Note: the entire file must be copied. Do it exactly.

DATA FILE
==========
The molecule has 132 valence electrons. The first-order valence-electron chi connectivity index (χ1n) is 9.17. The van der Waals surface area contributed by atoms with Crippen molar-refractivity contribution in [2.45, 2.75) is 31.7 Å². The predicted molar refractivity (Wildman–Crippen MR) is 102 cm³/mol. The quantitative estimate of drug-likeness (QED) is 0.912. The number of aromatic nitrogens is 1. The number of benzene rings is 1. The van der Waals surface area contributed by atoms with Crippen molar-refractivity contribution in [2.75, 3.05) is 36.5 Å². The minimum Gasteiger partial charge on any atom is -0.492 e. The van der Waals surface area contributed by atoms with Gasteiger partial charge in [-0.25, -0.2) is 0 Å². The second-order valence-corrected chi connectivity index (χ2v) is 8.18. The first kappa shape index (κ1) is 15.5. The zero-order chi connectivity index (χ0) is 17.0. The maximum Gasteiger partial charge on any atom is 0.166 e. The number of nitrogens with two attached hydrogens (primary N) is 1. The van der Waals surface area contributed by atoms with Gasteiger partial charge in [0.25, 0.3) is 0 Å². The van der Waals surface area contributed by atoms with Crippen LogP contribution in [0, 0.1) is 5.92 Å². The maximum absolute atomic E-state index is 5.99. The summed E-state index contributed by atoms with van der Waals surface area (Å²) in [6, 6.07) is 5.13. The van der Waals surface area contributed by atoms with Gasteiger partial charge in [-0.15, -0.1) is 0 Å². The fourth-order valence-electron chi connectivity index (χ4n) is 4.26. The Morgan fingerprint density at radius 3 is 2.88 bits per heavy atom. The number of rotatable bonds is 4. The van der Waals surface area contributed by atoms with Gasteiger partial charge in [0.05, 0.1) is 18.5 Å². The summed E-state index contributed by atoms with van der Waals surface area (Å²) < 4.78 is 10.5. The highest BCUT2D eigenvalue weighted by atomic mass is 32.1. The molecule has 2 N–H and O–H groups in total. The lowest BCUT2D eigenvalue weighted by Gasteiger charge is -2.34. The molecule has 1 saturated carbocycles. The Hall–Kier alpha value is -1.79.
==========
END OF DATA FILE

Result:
The molecule has 132 valence electrons. The first-order valence-electron chi connectivity index (χ1n) is 9.17. The van der Waals surface area contributed by atoms with Crippen molar-refractivity contribution in [2.45, 2.75) is 31.7 Å². The predicted molar refractivity (Wildman–Crippen MR) is 102 cm³/mol. The quantitative estimate of drug-likeness (QED) is 0.912. The number of aromatic nitrogens is 1. The number of benzene rings is 1. The van der Waals surface area contributed by atoms with Crippen molar-refractivity contribution in [2.75, 3.05) is 36.5 Å². The minimum Gasteiger partial charge on any atom is -0.492 e. The van der Waals surface area contributed by atoms with Gasteiger partial charge in [-0.25, -0.2) is 0 Å². The second-order valence-corrected chi connectivity index (χ2v) is 8.18. The first kappa shape index (κ1) is 15.5. The zero-order chi connectivity index (χ0) is 17.0. The maximum Gasteiger partial charge on any atom is 0.166 e. The number of nitrogens with two attached hydrogens (primary N) is 1. The van der Waals surface area contributed by atoms with Gasteiger partial charge in [0.25, 0.3) is 0 Å². The van der Waals surface area contributed by atoms with Crippen LogP contribution in [0, 0.1) is 5.92 Å². The maximum absolute atomic E-state index is 5.99. The summed E-state index contributed by atoms with van der Waals surface area (Å²) in [6, 6.07) is 5.13. The van der Waals surface area contributed by atoms with Gasteiger partial charge in [-0.15, -0.1) is 0 Å². The fourth-order valence-electron chi connectivity index (χ4n) is 4.26. The Morgan fingerprint density at radius 3 is 2.88 bits per heavy atom. The number of rotatable bonds is 4. The van der Waals surface area contributed by atoms with Gasteiger partial charge in [0.05, 0.1) is 18.5 Å². The summed E-state index contributed by atoms with van der Waals surface area (Å²) < 4.78 is 10.5. The highest BCUT2D eigenvalue weighted by atomic mass is 32.1. The molecule has 2 N–H and O–H groups in total. The lowest BCUT2D eigenvalue weighted by Gasteiger charge is -2.34. The molecule has 1 saturated carbocycles. The Hall–Kier alpha value is -1.79.